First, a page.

Paniolos

Three Paniolos on horseback in Hawaii

The current Friendly Friday challenge theme is ‘Hands & Feet.’ See more responses here.

I wasn’t sure I had anything for this topic, but then I thought of these paniolos, who I saw at Upolu last month. Paniolos are the Hawaiian version of cowboys and these days they often ride four-wheel vehicles. But there are still occasions when they’ll saddle up while moving or tending cattle.

This scene occurred last month when they were moving a herd of cattle into a new pasture. I arrived at the tail end of the process, when the paniolos were walking back to their vehicles.

So what does this have to do with hands and feet? Well, it occurred to me that hands and feet are the main tools of the trade for communicating with the horse being ridden. And as for the horses, their feet are shod with lucky horseshoes and their height is measured in hands.

Enough said!

Three Paniolos on horseback and a sugar cane harvester

10 thoughts on “Paniolos

  1. SandyL

    There’s not much one can do without the use of hands & feet.
    Even though I’ve never thought about it, it makes sense that there’d be cowboys in Hawaii.
    Oh what a view this is, to always have the blue ocean in the background. But what is the big green machine used for?

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    1. Graham Post author

      I don’t think most people associate Hawaii with cattle, but they’ve been important here ever since they were introduced. The green monster is a sugar cane harvester. Heirloom varieties of cane are planted in that field and used in the production of rum. I’ve been itching to see it action but, though they’ve obviously harvested quite a bit, it’s neverbeen when I’ve been around. One day!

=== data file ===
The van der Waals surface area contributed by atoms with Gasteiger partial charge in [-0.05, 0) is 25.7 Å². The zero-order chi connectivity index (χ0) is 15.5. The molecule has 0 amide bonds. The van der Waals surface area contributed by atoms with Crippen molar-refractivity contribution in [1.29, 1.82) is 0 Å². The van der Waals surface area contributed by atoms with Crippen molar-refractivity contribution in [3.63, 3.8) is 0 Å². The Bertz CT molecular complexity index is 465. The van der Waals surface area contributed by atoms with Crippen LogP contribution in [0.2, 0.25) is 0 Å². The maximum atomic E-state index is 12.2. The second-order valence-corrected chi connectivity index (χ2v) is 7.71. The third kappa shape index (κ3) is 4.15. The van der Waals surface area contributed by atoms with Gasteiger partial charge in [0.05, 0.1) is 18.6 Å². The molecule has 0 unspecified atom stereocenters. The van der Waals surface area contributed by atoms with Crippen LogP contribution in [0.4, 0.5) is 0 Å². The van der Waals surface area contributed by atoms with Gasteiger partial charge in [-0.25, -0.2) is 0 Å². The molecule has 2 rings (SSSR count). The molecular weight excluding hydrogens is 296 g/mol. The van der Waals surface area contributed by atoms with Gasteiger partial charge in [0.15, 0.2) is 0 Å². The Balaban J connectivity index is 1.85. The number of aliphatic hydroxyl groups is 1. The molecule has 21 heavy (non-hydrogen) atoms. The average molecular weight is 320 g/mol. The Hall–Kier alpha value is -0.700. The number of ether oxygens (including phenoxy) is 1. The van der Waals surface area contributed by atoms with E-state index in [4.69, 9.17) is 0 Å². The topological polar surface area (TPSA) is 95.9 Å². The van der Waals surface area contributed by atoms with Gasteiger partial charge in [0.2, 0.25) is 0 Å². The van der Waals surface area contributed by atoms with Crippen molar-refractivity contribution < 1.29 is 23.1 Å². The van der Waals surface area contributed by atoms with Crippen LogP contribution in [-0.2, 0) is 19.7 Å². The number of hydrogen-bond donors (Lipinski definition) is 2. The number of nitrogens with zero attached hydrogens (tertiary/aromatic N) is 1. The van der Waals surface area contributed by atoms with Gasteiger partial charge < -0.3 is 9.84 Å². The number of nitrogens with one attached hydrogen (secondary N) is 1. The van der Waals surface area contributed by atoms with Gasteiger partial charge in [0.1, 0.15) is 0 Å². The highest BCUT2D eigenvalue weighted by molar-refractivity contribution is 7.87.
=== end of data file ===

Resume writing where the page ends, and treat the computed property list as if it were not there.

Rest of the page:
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      1. SandyL

        Where I used to live, sugar was a major cash crop. They used to set the fields on fire to burn off the trash and flush out the snakes. It used to quite a sight. Do they do that still? or does the machine make it unnecessary?

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        Reply
        1. Graham Post author

          I don’t know what they do about clean up. I think in the old days they probably burned the fields, but I think that would be frowned on these days. No snakes to flush out here though!

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